BANGOR – Irving Oil Corp. was fined $183,200 Thursday for 458 violations of the state’s maximum driving time limit for commercial drivers during a sentencing hearing at Penobscot County Superior Court. Surcharges assessed in connection with the sentence pushed the fuel corporation’s total penalty to $209,764.
Though a state police investigation found 565 violations of the rule, which limits commercial vehicle drivers to 60 hours behind the wheel a week, the state ultimately prosecuted 458 of the violations, all of which occurred from December 1998 through February 1999, court documents indicate.
Though Penobscot County District Attorney R. Christopher Almy recommended fines totaling $256,000, he said the fine imposed by Mead was reasonable, given the steps the company has taken to ensure such violations do not occur in the future.
Almy, however, expressed concern that the company “still doesn’t get it. Their [testimony focused] on meeting customer demand. It had nothing to do with working safely, and it had nothing to do with safety on the highway,” Almy said after the hearing.
The district attorney further said the violations would not have occurred in the first place had Irving’s delivery drivers been represented by a union, which would have given them a grievance procedure to follow in instances where they were required to work excessively long days.
Daphne and Steve Izer of Parents Against Tired Truckers, a Lisbon Falls-based highway safety advocacy group, agreed. The couple, who attended Thursday’s proceedings, said they were disappointed by the relatively small fine.
“Safety regulations are in place for a reason and for a big corporation like Irving to get off so lightly is troubling,” Daphne Izer said. Though the Izers acknowledged that local fuel delivery drivers weren’t necessarily driving long distances, the drivers at issue had been working well over the state time limit.
“Fatigue is fatigue,” Steve Izer said.
Irving’s James Dufour, a legal counselor who also serves in a public relations capacity, said while the company considered the amount of its fines high, given the fact that the violations were not intentional, Irving did not plan to appeal Mead’s decision.
During a hearing before Superior Court Justice Andrew Mead, Irving attorney John Rich noted that the company, which pleaded guilty to all counts, took full responsibility for the violations. He argued, however, that the violations were the result of poor planning, and not an attempt to reap profit from the ice storm of that period.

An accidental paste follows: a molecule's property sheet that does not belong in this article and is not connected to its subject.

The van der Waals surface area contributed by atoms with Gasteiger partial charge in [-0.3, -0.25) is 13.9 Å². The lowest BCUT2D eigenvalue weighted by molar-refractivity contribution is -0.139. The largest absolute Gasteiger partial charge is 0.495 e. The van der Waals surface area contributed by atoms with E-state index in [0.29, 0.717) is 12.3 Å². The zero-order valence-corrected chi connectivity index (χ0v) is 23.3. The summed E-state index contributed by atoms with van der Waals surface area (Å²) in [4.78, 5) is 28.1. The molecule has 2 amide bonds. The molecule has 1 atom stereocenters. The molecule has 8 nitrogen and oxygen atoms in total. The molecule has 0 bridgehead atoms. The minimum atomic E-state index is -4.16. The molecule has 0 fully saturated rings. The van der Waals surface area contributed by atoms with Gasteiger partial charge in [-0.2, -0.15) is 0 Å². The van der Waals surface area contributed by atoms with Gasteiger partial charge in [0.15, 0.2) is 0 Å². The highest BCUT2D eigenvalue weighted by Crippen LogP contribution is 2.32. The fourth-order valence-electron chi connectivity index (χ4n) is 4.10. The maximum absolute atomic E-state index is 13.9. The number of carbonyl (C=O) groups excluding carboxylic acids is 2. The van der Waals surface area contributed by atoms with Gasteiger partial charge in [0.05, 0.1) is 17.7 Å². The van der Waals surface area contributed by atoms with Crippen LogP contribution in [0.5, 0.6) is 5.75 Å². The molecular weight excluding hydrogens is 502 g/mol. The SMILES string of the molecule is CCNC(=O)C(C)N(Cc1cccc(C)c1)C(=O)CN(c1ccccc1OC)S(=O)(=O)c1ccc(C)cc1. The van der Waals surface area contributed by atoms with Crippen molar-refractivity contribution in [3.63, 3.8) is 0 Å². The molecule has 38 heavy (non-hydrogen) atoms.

Rich said the company bases its labor force projections on its experience in previous seasons. After two years of mild winters, the company did not foresee the havoc the severe ice storm of 1998 would wreak in the industry.
Once the storm hit, he said, Irving and other dealers were faced with a shortage of qualified delivery drivers, one of the three factors that triggered the Maine Legislature’s emergency waiver of the 60-hour limit. The temporary waiver allowed fuel delivery drivers to work an additional 12 hours a week.
Rich also testified that the company did not reap any financial gain as a result of the storm, in fact overtime amounted to nearly $80,000 during the period at issue. He said the company actually would have saved money had it hired extra part-time drivers because it would have been cheaper than paying its full-timers overtime, which at Irving amounts to time and a half for every hour worked beyond their 40-hour work week.
“This is not a tired trucker case,” he argued. Local delivery drivers, he said, spend more than 75 percent of the workweek off the road. The bulk of their time was spent out of their trucks, on such tasks as truck safety inspections and preparations and various record-keeping chores, as well as on work involved with filling tanks once they reached the various stops on their routes.
Among the state’s concerns were that Irving, a “profitable and well-run company with large resources,” had enough money to hire additional workers and train supervisors properly to avoid the violations.
Also troubling to Almy was that it took the company 43 days – well over the law’s 48-hour deadline – to turn over the documents the state police asked for as part of their investigation. Also, the violations took place during a period when the Maine Legislature had enacted emergency legislation temporarily extending the 60-hour driving limit for drivers because of high demand.
According to court documents, of the 458 violations that ultimately were prosecuted, 257 involved exceeding the 60-hour limit by 10 hours or fewer, 41 were for exceeding the cap by 10 hours to 20 hours, and 126 were for exceeding the limit by more than 20 hours. Each violation is punishable by a fine of between $250 and $10,000, according to state law.
The violations occurred in Brewer, Calais, Fort Kent, Houlton, Machias, Millinocket, Portland, Presque Isle, Searsport, Waterville and Wiscasset.
Though Irving potentially faced as much as $4.6 million in penalties, Almy recommended that the company be fined $256,000 due to steps it took to improve safety and prevent further violations.
After the violations came to light, Irving hired Carl E. Buchanan Associates, one of New England’s most respected investigative agencies, to examine its workplace environment. The company reportedly implemented the resulting recommendations, which were aimed at improving workplace safety.
Irving also has added Malcolm Dow, a now-retired state police colonel, to its staff. Dow, who was among the Irving officials in the Bangor courtroom Thursday, said his role involves keeping workers informed of the regulations they are required to follow.